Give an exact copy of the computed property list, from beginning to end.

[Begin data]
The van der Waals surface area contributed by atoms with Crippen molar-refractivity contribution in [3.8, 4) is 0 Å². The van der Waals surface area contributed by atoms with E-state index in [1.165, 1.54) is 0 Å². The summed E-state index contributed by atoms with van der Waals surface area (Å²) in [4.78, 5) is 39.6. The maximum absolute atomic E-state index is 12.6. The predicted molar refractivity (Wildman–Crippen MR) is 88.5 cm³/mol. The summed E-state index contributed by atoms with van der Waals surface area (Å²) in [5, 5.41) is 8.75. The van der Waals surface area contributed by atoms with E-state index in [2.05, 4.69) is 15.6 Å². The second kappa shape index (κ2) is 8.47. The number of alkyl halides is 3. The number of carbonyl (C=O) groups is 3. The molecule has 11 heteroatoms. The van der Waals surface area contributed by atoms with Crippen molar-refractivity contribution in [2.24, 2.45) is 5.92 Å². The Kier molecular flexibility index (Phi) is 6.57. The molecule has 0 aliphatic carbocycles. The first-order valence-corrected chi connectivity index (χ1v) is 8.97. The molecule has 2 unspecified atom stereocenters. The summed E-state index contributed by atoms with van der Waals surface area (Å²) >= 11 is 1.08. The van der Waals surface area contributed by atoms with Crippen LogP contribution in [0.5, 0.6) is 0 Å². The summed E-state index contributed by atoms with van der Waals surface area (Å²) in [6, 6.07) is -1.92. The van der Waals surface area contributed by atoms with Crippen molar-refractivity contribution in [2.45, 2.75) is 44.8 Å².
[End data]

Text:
The van der Waals surface area contributed by atoms with Crippen molar-refractivity contribution in [3.8, 4) is 0 Å². The van der Waals surface area contributed by atoms with E-state index in [1.165, 1.54) is 0 Å². The summed E-state index contributed by atoms with van der Waals surface area (Å²) in [4.78, 5) is 39.6. The maximum absolute atomic E-state index is 12.6. The predicted molar refractivity (Wildman–Crippen MR) is 88.5 cm³/mol. The summed E-state index contributed by atoms with van der Waals surface area (Å²) in [5, 5.41) is 8.75. The van der Waals surface area contributed by atoms with E-state index in [2.05, 4.69) is 15.6 Å². The second kappa shape index (κ2) is 8.47. The number of alkyl halides is 3. The number of carbonyl (C=O) groups is 3. The molecule has 11 heteroatoms. The van der Waals surface area contributed by atoms with Crippen molar-refractivity contribution in [2.24, 2.45) is 5.92 Å². The Kier molecular flexibility index (Phi) is 6.57. The molecule has 0 aliphatic carbocycles. The first-order valence-corrected chi connectivity index (χ1v) is 8.97. The molecule has 2 unspecified atom stereocenters. The summed E-state index contributed by atoms with van der Waals surface area (Å²) >= 11 is 1.08. The van der Waals surface area contributed by atoms with Crippen LogP contribution in [0.5, 0.6) is 0 Å². The summed E-state index contributed by atoms with van der Waals surface area (Å²) in [6, 6.07) is -1.92. The van der Waals surface area contributed by atoms with Crippen molar-refractivity contribution in [2.45, 2.75) is 44.8 Å².